In his first KHL season, Moses scored 36 goals, setting a single season KHL goal scoring record.  He also added 21 assists to tally 57 points in 60 games, the best year of his career to date.

His on-ice success did not go unnoticed by NHL scouts.  Following a career year, Moses earned the opportunity to return to North America for a chance to fulfill his childhood dream of playing in the NHL.  Although he had several offers, Moses had specific criteria for how he would select his new home.

“The quickest way I sorted through the offers was giving priority to teams that were willing to give me a 1-way deal.  There were a number of teams that were willing to do that.” Moses was not interested in a rebuild, instead electing to sign with the Nashville Predators. “Nashville was really the only playoff team in that group. They went to the playoffs and lost to Chicago in 6 or 7 games the year before. They made the case they didn’t want to make many changes, they wanted to bring me in and that’s about it.”

Heading into his first season with an NHL contract, Moses hoped to have an impressive showing at training camp.  “Training camp didn’t go as planned.  No hard feelings, that’s just the way it goes in sports.” Moses was assigned to the Milwaukee Admirals of the AHL where he recorded 7 points in 16 games.  However, Moses’ time in the AHL was short lived. Having originally turned down significantly more money to sign with the Predators, Moses made a financial decision to return to the KHL.

While in North America, Moses’ KHL rights were bought from Jokerit by powerhouse St. Petersburg.  When Moses returned to the KHL, he found himself playing alongside former NHL stars Ilya Kovalchuk and Pavel Datsyuk. Playing with two future Hall of Famers was a special moment in Moses’ hockey career which gave him the opportunity to watch and learn from some of the best.

“The was great, it was really an honor to play with just not those two but we had a tremendous team, some of the best Russian players in the world are playing in St. Petersburg which is evident by their success this season and our success last year.”

After three seasons with St Petersburg, Moses made the decision to return to North America, signing an American Hockey League contract with the Rochester Americans, the AHL affiliate of the Buffalo Sabres.  Although Moses enjoyed his time in the KHL, he was not satisfied with his first stint in North American professional hockey, and felt as though the time was right to give it another shot.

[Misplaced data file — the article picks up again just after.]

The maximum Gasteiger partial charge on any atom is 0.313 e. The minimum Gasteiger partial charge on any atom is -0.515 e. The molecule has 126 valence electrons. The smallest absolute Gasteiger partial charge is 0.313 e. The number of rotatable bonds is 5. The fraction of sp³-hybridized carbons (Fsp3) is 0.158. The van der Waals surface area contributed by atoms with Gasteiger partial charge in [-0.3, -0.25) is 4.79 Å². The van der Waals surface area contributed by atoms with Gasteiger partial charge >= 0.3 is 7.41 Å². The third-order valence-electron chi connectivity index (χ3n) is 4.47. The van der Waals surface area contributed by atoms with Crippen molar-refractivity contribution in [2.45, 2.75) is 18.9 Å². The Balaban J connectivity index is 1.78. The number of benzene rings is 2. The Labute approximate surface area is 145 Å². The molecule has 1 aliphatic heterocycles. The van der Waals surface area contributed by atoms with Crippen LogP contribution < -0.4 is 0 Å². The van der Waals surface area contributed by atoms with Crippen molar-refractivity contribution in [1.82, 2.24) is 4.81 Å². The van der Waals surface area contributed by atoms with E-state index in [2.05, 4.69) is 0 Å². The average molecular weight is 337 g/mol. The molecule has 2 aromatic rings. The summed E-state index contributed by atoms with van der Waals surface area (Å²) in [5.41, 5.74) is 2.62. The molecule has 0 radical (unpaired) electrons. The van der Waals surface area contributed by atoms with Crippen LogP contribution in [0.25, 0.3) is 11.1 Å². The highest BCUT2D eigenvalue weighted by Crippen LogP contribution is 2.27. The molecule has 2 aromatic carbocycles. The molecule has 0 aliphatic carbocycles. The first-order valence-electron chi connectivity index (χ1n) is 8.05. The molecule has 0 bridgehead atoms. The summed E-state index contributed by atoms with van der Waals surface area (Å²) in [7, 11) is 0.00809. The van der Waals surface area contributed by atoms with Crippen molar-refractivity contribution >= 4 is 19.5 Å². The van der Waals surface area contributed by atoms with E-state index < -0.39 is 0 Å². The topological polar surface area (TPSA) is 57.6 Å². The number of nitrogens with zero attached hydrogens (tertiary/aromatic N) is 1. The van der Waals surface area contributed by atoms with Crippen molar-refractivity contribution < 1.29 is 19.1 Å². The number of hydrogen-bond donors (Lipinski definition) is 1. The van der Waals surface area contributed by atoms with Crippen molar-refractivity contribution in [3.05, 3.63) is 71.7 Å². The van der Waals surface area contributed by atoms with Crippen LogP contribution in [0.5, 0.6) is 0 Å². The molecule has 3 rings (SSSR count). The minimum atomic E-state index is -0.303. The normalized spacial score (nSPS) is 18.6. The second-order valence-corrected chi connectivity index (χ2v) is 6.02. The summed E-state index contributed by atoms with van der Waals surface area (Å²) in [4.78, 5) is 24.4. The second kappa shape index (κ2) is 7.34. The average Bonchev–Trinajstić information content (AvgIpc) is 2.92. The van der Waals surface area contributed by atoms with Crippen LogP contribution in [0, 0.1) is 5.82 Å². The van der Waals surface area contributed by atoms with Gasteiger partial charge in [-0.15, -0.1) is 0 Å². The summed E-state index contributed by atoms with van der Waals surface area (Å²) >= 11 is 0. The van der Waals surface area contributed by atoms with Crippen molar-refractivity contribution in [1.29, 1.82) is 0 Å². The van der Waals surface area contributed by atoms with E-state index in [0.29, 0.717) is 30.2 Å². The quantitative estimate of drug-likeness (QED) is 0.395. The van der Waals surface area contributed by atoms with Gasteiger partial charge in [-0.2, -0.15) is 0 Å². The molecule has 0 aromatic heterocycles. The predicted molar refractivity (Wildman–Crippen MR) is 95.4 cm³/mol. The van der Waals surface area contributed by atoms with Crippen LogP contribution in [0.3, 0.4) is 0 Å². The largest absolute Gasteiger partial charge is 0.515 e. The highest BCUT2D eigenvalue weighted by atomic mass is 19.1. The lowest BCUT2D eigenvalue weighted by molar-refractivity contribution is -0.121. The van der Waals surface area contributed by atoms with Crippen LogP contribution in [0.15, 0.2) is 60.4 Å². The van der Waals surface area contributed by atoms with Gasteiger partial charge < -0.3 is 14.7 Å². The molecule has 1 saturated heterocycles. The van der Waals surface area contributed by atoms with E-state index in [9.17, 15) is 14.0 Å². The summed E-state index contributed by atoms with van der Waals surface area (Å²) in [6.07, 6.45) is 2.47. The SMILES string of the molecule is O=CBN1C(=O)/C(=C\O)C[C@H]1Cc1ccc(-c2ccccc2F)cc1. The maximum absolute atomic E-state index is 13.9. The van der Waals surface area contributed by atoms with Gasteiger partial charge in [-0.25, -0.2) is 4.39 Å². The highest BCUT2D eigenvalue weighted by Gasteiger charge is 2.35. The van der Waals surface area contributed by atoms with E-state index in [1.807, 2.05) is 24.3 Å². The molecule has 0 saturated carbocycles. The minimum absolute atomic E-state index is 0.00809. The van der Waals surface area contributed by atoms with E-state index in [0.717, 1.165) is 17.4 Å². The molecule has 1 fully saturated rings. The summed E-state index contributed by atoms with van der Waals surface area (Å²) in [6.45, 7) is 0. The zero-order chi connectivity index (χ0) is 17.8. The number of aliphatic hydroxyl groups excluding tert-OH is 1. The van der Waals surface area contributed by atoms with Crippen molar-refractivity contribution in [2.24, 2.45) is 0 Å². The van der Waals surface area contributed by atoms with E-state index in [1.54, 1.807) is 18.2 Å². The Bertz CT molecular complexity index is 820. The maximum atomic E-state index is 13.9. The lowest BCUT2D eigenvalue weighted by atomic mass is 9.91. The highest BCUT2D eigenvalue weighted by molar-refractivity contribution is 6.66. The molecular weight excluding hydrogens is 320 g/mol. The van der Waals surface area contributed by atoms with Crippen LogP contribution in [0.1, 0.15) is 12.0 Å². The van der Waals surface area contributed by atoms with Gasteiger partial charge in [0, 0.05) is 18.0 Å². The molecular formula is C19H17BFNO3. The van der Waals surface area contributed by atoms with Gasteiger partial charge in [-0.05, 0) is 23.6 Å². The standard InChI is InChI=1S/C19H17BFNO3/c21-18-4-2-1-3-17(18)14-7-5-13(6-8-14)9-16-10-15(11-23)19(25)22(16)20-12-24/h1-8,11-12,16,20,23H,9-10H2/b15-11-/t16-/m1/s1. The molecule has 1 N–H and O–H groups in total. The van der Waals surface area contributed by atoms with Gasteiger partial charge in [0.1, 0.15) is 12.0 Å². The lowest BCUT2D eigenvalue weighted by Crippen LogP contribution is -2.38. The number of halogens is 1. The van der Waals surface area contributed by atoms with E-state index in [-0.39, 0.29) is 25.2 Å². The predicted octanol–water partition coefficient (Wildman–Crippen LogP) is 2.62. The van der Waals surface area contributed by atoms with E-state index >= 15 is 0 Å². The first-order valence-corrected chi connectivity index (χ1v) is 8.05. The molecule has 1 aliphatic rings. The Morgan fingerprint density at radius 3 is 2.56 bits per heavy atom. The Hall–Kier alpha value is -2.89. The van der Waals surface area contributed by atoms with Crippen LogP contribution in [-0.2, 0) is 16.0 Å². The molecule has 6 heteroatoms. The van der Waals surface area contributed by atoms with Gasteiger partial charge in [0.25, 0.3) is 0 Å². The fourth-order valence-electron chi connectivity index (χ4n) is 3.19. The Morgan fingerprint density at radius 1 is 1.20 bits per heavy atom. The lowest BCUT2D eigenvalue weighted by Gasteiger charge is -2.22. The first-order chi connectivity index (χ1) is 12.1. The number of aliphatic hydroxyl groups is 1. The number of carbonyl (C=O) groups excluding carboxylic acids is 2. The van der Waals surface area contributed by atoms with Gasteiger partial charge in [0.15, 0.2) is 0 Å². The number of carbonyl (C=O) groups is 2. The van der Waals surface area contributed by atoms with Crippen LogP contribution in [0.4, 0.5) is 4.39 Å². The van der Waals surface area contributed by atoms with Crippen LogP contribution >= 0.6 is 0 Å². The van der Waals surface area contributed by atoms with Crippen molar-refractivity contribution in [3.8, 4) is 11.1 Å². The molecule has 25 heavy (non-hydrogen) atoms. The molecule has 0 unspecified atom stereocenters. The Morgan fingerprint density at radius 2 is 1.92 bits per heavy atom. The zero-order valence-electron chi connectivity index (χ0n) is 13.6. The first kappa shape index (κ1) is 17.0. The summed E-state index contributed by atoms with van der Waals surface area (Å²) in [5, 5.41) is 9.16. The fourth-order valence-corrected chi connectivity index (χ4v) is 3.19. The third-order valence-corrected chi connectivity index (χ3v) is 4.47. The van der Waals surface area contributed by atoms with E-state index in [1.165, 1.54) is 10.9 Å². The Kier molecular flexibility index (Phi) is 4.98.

“I wasn’t fully satisfied with the amount of time I gave it last time when I signed with Nashville.  I just thought if there was ever going to be another chance I wanted to put my best foot forward and give it another shot and be satisfied with that before I turn the page and continue to play in Europe at some point.”

With the NHL electing to skip the upcoming Winter Olympics, it was not a deciding factor in his decision to return home from Russia, but admits it did have an impact on the type of contract he was willing to sign.  Players on NHL 2-way contracts are not eligible to play in the Olympics, however, players on AHL contracts are eligible. “A big part of my reason for signing a one-way American League deal was to leave myself available for the Olympics. I didn’t want to play in the minors on a two-way contract and eliminate any chances of playing in the Olympics.”

Moses spent much of last season battling injuries and illness. Going into the 2017-18 season, he is looking to regain his love for the game, but also hasn’t forgotten the importance of team success.

“When you’re on a team you want to win, whether that’s winning the championship or winning every game you play.  Last year it was a really challenging year for me personally, the first of my career where I was out more than half the year with an injury. I was struggling with that mentally of not being able to play the game that you love. I really just wanted to get back to enjoying the game. I think that is something that gets overlooked. I sort of lost the passion for the game last season, so I really just want to focus on enjoying the game and playing hockey, and let the chips fall where they may after that.”